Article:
Police Officers’ Rights Were Not Violated During Investigation Into Discharge of Weapon

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Explore:  Investigations Police

Three police officers alleged their rights were violated during an investigation into the off-duty discharge of a weapon.  The court of appeal held that the police officers’ rights were not violated because the investigation was not conducted at an unreasonable time, there was no evidence of adverse mental or physical consequences, they were not denied counsel, and they were not subject to undue threats or coercion.  (Quezada v. City of Los Angeles (January 8, 2014, B245879) --- Cal.Rptr.3d ----, Cal.App. 2 Dist.).

Belinda Quezada (“Quezada”), Abel Cepeida (“Cepeida”), and Enrique Verduzco (“Verduzco”) are police officers for the Los Angeles Police Department (“Department”).  They began work at 2:30 p.m. on June 15, 2010, and finished their shift at 11:00 p.m.  After work, they went to an establishment where Cepeida and Verduzco became intoxicated.  After the officers left the establishment, Quezada heard gunshots.  Believing that either Cepeida or Verduzco had fired a gun, Quezada disarmed both of them.  Several patrol cars responded to the gunshots.  A sergeant ordered the officers “on-duty” and separated them.  Verduzco stated he accidentally fired his gun in his truck.  However, there was no evidence that shots had been fired in the truck.  A weapon was found in plain view in Verduzco’s truck.

The officers were interrogated.  All three officers requested that attorney Randall Quan represent them, but he was not available.  The Department waited until 2:30 p.m. for the officers to find another attorney, but none of them requested a different attorney.  A search warrant was obtained to search Cepeida’s car and the search revealed two weapons and ammunition that matched the casings and bullets found at the scene.  The officers were released at 9:00 p.m.

Quezada was not handcuffed or placed in a holding tank.  She was allowed to wash her face, use the restroom, and go to Subway to get food.  The only threats made to her involved the consequences of refusing the breathalyzer test and refusing consent to search her car.  Cepeida was not handcuffed.  He refused an offer of food and water.  He was allowed to make a phone call.  No one threatened him with violence.  Verduzco never requested medical assistance.  He was given a bottle of water after he asked for it.  He was allowed to get a drink and sandwich at Subway.  The only threat made to Verduzco involved the imposition of impound fees if he did not consent to a search of his car.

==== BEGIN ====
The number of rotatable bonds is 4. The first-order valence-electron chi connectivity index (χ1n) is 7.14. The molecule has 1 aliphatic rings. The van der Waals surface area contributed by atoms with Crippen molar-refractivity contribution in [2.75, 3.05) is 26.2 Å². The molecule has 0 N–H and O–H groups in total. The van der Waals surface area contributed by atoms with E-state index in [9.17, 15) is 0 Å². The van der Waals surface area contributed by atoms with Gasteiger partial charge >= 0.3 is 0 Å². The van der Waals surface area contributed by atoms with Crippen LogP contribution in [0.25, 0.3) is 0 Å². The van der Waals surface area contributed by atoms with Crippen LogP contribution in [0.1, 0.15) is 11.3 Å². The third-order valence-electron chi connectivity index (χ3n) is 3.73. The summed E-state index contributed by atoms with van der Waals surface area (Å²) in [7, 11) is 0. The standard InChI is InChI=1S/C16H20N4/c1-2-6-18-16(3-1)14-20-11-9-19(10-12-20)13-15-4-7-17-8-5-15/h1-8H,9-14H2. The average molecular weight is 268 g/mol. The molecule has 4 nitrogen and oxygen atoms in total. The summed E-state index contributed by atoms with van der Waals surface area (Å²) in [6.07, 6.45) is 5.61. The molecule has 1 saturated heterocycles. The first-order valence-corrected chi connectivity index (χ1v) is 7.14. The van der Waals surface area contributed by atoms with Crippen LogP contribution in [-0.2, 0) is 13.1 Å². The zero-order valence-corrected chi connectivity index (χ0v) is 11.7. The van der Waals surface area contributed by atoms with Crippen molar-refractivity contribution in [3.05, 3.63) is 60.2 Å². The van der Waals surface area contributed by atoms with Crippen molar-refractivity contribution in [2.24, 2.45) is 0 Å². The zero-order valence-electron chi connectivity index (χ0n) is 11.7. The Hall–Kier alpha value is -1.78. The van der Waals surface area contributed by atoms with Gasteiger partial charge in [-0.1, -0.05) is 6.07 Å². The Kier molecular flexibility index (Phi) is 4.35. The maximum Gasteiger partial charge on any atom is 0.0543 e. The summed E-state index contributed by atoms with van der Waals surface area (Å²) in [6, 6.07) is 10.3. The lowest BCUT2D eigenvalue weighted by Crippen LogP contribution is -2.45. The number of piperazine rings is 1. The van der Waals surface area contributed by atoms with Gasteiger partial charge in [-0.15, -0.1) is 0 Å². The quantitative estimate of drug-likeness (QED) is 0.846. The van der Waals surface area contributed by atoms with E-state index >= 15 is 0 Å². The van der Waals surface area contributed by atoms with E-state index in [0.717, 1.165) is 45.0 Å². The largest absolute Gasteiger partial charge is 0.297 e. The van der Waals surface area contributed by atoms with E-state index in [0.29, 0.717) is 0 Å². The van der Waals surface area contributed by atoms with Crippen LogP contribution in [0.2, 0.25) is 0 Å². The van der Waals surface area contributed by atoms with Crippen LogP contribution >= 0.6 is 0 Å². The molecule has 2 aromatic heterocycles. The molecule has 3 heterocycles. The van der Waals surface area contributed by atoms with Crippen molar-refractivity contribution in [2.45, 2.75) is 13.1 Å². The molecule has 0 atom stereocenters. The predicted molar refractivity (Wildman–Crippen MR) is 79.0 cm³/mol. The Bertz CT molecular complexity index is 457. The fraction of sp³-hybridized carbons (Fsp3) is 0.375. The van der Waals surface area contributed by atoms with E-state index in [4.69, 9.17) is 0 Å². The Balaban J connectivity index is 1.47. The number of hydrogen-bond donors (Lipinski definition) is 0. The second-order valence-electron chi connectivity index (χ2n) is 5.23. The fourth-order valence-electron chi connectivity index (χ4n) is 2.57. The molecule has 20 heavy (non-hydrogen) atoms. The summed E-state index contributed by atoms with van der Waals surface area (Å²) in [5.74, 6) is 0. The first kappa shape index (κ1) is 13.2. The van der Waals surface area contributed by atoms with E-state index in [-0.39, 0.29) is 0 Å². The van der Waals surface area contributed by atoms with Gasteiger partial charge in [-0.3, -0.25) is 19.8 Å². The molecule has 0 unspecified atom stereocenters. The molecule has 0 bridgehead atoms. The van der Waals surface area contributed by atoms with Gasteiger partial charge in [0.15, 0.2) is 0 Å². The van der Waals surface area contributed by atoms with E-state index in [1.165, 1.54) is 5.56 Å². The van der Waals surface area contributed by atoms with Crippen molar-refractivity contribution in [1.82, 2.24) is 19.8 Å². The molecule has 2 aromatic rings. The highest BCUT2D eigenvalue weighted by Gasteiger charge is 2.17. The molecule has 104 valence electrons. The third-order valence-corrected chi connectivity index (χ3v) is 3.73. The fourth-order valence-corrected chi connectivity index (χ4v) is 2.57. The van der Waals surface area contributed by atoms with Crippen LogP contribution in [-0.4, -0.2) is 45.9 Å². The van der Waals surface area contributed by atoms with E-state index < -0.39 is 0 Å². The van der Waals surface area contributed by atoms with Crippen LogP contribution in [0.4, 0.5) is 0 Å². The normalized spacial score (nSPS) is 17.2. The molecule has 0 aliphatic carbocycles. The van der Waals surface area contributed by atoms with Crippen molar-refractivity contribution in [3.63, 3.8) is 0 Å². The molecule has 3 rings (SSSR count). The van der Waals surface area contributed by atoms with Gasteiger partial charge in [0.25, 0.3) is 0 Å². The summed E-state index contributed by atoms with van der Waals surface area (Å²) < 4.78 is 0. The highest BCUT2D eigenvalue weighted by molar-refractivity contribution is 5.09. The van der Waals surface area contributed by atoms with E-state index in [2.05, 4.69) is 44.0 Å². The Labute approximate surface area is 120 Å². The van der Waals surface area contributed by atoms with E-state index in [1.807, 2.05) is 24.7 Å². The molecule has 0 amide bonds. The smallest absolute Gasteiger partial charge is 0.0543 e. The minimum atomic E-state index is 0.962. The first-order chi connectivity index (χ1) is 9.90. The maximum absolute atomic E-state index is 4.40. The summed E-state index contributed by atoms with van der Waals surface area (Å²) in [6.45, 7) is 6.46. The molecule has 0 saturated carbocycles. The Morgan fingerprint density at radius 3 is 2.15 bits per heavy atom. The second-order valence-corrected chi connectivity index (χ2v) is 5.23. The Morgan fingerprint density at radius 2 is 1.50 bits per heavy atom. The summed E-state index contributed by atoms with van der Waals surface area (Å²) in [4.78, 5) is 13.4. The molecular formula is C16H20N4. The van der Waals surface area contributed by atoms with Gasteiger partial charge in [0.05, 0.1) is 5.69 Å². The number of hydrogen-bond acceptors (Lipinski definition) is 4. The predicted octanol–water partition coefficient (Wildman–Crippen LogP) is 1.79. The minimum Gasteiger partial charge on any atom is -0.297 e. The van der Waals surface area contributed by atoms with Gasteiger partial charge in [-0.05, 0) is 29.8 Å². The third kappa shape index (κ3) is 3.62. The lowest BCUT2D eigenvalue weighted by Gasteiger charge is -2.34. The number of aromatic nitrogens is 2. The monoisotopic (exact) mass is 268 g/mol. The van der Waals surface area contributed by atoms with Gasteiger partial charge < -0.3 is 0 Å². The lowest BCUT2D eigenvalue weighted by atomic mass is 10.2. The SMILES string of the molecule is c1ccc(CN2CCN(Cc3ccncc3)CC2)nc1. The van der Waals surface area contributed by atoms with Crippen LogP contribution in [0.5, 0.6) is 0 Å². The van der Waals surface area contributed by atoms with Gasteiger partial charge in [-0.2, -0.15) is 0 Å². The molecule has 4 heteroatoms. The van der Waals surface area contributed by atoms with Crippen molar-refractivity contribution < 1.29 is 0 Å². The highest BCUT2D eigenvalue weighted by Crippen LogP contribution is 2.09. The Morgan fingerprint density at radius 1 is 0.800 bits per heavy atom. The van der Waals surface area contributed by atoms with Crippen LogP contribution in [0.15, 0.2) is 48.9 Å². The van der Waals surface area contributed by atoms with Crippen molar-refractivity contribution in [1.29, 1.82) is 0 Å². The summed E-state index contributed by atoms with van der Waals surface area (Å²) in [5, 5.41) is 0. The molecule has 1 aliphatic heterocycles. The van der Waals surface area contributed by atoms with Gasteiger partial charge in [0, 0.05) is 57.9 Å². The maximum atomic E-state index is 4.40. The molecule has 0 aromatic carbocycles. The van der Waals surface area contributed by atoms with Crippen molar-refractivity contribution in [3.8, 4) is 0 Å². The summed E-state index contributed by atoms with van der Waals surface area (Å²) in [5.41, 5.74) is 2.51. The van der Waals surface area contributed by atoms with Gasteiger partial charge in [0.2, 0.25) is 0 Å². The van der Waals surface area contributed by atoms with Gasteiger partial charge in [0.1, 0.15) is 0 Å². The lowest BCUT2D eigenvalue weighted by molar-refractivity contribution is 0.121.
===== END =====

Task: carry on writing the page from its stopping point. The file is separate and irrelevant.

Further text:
The trial court granted summary judgment in favor of the City of Los Angeles after the officers filed a lawsuit against the City for violations of the Bane Act and the Public Safety Officers Bill of Rights (“POBRA”).  POBRA sets forth rights and protections that must be afforded to peace officers by their employers.  The officers claimed their interrogations violated their rights under POBRA because they were conducted after the officers had been awake for a long time.  POBRA requires that an interrogation must “be conducted at a reasonable hour, preferably at a time when the public safety officer is on duty, or during the normal waking hours for the public safety officer, unless the seriousness of the investigation requires otherwise.”  

The court of appeal affirmed the decision of the trial court.  The appellate court found that the seriousness of the circumstances required that the investigation be conducted at the earliest opportunity.  The fact that the officers had been awake for so many hours before the interrogation was the result of the incident happening after their shift, not because of the Department’s actions.

The court rejected the officers’ claims that they were subject to physical and mental hardships during the Department’s investigation.  Although the interrogation process lasted from 2:30 a.m. to 9:00 p.m., the court concluded “the deprivation was not unreasonable given that [the officers] did have access to food, water and restrooms during the interrogation process.”  They did not ask for medical attention and they did not offer evidence they suffered any adverse physical or mental consequences because of the interrogation.

The court concluded that the officers’ right to counsel was not violated.  They were not entitled to wait for Quan to become available before they could be interviewed.  Also, they made little or no effort to find another attorney after they found out Quan was not available.  The court also concluded that the officers’ Fourth Amendment rights were not violated.  The gun in Verduzco’s car was in plain sight and the other evidence was found pursuant to a search warrant. 

The Bane Act authorizes a private cause against a person who “interferes by threats, intimidation, or coercion, or attempts to interfere by threats, intimidation, or coercion, with the exercise or enjoyment by any individual or individuals of rights secured by the Constitution or laws of the United States, or of the rights secured by the Constitution or laws of this state.”   The officers’ Bane Act cause of action fails because they failed to show that they were subject to undue threats or coercion.

Topics:  Investigations, Police

Published In: Constitutional Law Updates, Labor & Employment Updates

DISCLAIMER: Because of the generality of this update, the information provided herein may not be applicable in all situations and should not be acted upon without specific legal advice based on particular situations.

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